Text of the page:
pv_pf0013-econews-01-pf-marapl79.jpgNew editor Peter Frings took over and gave it a new look and a new name - "EcoNews" - the first issue was published in March 1979 ready for the May'79 election.

As well as the new name the paper was now offset litho printed allowing smaller fonts and greyscale images to be included. The presentation was a big step up from previous party produced newsletters aiming to be of interest to a wide range of supporters. Initially it was still A4 in format.

Peter produced the first seven issues from March/April 1979 through until March 1980 with an issue coming out every two months.

All seven of these and the preceding Ecology Party Newsletters are in the document library under Ecology Party/Newsletters. There may have been one or two further issues before the autumn 1980 conference but we do not yet have these.

We have a copy of EcoNews #13 June 1982 which has reverted to a simple single sheet of A3 folded to give four sides of A4 very clearly targeted at members. The sub heading is "Ecology Party Newsletter". At present we are far from having a complete collection. After #7 and #13  the next issue we currently have is #32 Nov.86.

The 1981 Election EcoNews was numbered 10 so there were two further issues between #7 and the conference decision to change it. There must also be two issues between the 1981 election special and #13 in June 82. 


6. EcoBulletin 1980-1982

Conference decided that it wanted a cheaper information bulletin as well as a more broadly based political publication of the sort that ecoNews had become. Since the party could not afford both, EcoNews went into abeyance and a new publication "Ecobulletin" was distributed to members.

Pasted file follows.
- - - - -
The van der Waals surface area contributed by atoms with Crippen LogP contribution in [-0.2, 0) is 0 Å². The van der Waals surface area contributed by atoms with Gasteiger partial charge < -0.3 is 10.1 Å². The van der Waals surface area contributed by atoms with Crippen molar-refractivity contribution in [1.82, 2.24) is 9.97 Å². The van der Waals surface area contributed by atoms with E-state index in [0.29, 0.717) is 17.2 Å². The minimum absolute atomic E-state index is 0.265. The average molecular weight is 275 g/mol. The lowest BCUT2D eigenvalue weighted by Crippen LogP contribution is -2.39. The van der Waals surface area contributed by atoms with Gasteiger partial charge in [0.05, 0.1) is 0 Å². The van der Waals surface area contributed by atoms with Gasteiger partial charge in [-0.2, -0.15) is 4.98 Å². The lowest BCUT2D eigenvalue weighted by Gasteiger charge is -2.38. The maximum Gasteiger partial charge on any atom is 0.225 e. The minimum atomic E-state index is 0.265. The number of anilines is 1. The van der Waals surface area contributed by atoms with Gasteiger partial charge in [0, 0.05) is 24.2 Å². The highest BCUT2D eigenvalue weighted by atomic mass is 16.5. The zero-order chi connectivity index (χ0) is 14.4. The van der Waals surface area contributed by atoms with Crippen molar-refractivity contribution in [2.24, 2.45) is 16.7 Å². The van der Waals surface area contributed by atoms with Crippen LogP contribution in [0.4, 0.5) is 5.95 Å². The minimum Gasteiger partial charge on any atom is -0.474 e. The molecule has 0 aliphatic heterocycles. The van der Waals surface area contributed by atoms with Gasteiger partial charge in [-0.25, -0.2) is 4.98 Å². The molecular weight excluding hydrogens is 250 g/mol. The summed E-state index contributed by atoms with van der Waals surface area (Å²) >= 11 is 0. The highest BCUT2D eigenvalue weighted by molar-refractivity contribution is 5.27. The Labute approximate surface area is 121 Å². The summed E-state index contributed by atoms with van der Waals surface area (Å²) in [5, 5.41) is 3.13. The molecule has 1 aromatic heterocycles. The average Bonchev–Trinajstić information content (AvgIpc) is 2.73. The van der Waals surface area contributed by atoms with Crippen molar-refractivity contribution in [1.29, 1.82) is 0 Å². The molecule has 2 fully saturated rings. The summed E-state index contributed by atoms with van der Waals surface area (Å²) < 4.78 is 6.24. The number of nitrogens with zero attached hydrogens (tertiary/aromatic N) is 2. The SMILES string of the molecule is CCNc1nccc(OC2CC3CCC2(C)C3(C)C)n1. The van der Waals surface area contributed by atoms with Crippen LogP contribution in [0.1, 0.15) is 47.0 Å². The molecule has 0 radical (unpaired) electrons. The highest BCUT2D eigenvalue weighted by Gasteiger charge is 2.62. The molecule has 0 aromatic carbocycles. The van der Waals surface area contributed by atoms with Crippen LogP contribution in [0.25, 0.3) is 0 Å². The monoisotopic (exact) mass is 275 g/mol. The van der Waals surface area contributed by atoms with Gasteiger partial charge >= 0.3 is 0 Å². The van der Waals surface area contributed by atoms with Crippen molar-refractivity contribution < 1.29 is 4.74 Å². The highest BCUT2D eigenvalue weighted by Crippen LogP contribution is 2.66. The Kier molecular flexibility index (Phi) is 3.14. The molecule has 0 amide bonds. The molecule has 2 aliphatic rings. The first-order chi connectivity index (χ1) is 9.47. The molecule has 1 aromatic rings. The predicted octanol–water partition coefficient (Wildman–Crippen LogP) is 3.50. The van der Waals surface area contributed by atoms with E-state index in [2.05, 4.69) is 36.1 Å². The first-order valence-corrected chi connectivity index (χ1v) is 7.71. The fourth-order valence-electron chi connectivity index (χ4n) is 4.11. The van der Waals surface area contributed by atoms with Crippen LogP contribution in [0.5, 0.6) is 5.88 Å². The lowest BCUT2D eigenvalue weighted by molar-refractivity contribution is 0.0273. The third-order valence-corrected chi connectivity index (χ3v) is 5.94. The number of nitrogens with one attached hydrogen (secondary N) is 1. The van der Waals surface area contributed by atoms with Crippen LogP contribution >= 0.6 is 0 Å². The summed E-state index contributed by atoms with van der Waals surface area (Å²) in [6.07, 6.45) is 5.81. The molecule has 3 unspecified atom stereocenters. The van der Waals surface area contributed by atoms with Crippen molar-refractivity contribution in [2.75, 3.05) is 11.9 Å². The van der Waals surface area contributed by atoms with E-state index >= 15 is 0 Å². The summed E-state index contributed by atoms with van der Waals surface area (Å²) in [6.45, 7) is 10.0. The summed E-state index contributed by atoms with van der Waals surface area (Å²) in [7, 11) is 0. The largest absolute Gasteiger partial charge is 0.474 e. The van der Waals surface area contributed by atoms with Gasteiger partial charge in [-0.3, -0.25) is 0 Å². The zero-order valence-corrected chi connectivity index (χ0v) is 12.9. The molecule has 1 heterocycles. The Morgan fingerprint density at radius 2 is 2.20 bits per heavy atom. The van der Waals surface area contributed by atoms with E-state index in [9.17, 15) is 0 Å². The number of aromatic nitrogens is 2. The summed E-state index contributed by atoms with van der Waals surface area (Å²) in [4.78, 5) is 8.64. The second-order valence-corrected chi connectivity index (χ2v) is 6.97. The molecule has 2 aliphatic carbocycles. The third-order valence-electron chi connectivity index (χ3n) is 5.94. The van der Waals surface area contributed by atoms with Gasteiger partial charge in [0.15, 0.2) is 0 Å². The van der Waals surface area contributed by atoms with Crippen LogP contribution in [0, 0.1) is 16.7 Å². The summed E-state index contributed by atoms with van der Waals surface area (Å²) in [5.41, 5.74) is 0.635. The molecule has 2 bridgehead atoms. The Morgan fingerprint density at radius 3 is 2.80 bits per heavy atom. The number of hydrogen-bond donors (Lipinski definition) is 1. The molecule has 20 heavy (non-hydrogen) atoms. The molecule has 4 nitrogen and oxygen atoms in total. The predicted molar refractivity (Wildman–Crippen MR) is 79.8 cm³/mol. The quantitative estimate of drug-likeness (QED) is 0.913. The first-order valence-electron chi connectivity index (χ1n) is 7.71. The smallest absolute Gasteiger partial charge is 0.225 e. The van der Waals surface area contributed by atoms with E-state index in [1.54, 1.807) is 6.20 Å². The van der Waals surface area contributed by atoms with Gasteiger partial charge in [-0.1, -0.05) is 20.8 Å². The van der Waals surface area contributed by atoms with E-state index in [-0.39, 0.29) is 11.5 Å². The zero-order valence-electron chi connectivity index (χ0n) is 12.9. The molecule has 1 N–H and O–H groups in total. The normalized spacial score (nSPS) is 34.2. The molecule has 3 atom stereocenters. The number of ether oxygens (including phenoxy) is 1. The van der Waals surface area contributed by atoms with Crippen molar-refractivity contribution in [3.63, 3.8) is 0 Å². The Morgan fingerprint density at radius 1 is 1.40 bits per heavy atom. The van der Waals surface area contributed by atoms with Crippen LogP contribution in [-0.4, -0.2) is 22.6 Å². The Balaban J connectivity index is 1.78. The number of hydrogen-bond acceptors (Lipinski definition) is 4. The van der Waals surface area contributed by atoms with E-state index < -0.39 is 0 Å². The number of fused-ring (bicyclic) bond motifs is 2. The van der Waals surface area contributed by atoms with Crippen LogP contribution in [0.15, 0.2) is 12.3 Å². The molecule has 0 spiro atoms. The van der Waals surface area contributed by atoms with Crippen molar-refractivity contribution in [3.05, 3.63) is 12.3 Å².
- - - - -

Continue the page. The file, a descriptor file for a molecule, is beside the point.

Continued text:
Anne Rix was the editor (in 2006 she was still editing the SW Region newsletter when I took over from her - RogerCO) and in the second issue (we are missing the first) Gundula Dorey (National Council Member)  was at pains to respond to the "cry from the heart - whatever happened to econews?" going up from several quarters. She explained that it was a question of money and that it was hoped that support, and an editor, would be forthcoming to relaunch it as a quarterly journal. The intention was to have more sophisticated green political news and be capable of appealing to a wider audience;  supporters and potential supporters as well as members.

Ecobulletin was to be published every two months and distributed to all members. We have issues 2 (Dec/Jan 80/81) through to 9 (Oct'81) and these will be appearing in the library shortly.

Issue 3 carried a front page piece from Jonathon Porritt suggesting that since no-one had come forward to take on EcoNews the Political Committee would sponsor a one-off election special and calling for members to contribute material. Evidently this was produced as Ecobulletin #5 has an advert for members to get bulk copies for use in the election campaign.

Ecobulletin #6 saw a new editor, Alan Hornsey taking over from Anne Rix. The Internal Communications Committee report to autumn 1981 conference (printed in #9) explained that since issue 6 of Ecobulletin it being obvious that EcoNews was not going to be produced independently the Political Committee had produced a "Forum" insert for the bulletin. There was continuing concern about production and distribution costs, at £8913 for the year to 31st March it was the largest single line expense in the accounts presented at autumn/81 conference.  

7. Green Line 1982-1998

pv ta0001 GL01 Mar82To fill the void left by the hiatus in EcoNews a group of ecology members and others in Oxford decided to start publication of Green Line as a general publication on Green issues, also carrying Ecology Party news. The prime mover in starting it was John Carpenter and was the initial editor, but it rapidly evolved into a collective operation by those who turned up to work on each issue. The first issue of Green Line appeared in March 1982 and it continued publication of 10 issues a year with a brief hiatus in 1989-90 right through until the late 1990s.

EcoNews returned with an Election Special in June 1982, after which GreenLine dialled down it's Eco Party news section and went its own way. It continued as a successful and respected independent magazine run by the collective based in Oxford. (see substantial article here). Green Line ditched its sub-head "A Magazine of Ideas and Action from the Ecology Party and the Green Movement" to become the "Magazine of the Green Movement" by issue 4 in Summer 1982.


5a EcoNews redux